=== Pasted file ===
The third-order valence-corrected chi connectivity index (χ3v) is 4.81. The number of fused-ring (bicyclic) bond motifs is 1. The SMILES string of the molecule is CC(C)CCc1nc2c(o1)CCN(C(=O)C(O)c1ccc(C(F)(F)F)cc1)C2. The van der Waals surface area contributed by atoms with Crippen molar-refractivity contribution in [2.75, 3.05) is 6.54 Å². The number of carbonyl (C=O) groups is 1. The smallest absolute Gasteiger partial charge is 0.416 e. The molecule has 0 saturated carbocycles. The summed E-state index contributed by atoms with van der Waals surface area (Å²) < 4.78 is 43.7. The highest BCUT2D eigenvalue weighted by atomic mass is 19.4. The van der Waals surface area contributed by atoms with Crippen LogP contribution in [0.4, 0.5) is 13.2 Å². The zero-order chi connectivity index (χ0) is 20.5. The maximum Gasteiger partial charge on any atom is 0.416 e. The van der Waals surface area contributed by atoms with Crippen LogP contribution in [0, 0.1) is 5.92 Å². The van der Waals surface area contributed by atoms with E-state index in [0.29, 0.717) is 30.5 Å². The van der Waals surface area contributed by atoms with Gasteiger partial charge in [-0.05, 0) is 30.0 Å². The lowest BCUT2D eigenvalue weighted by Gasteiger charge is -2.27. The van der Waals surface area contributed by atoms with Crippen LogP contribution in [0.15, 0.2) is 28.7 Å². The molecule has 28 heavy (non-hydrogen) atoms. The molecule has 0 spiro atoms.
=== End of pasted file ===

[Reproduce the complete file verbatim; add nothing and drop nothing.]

The third-order valence-corrected chi connectivity index (χ3v) is 4.81. The number of fused-ring (bicyclic) bond motifs is 1. The SMILES string of the molecule is CC(C)CCc1nc2c(o1)CCN(C(=O)C(O)c1ccc(C(F)(F)F)cc1)C2. The van der Waals surface area contributed by atoms with Crippen molar-refractivity contribution in [2.75, 3.05) is 6.54 Å². The number of carbonyl (C=O) groups is 1. The smallest absolute Gasteiger partial charge is 0.416 e. The molecule has 0 saturated carbocycles. The summed E-state index contributed by atoms with van der Waals surface area (Å²) < 4.78 is 43.7. The highest BCUT2D eigenvalue weighted by atomic mass is 19.4. The van der Waals surface area contributed by atoms with Crippen LogP contribution in [0.4, 0.5) is 13.2 Å². The zero-order chi connectivity index (χ0) is 20.5. The maximum Gasteiger partial charge on any atom is 0.416 e. The van der Waals surface area contributed by atoms with Crippen LogP contribution in [0, 0.1) is 5.92 Å². The van der Waals surface area contributed by atoms with E-state index in [0.29, 0.717) is 30.5 Å². The van der Waals surface area contributed by atoms with Gasteiger partial charge in [-0.05, 0) is 30.0 Å². The lowest BCUT2D eigenvalue weighted by Gasteiger charge is -2.27. The van der Waals surface area contributed by atoms with Crippen LogP contribution in [0.15, 0.2) is 28.7 Å². The molecule has 28 heavy (non-hydrogen) atoms. The molecule has 0 spiro atoms.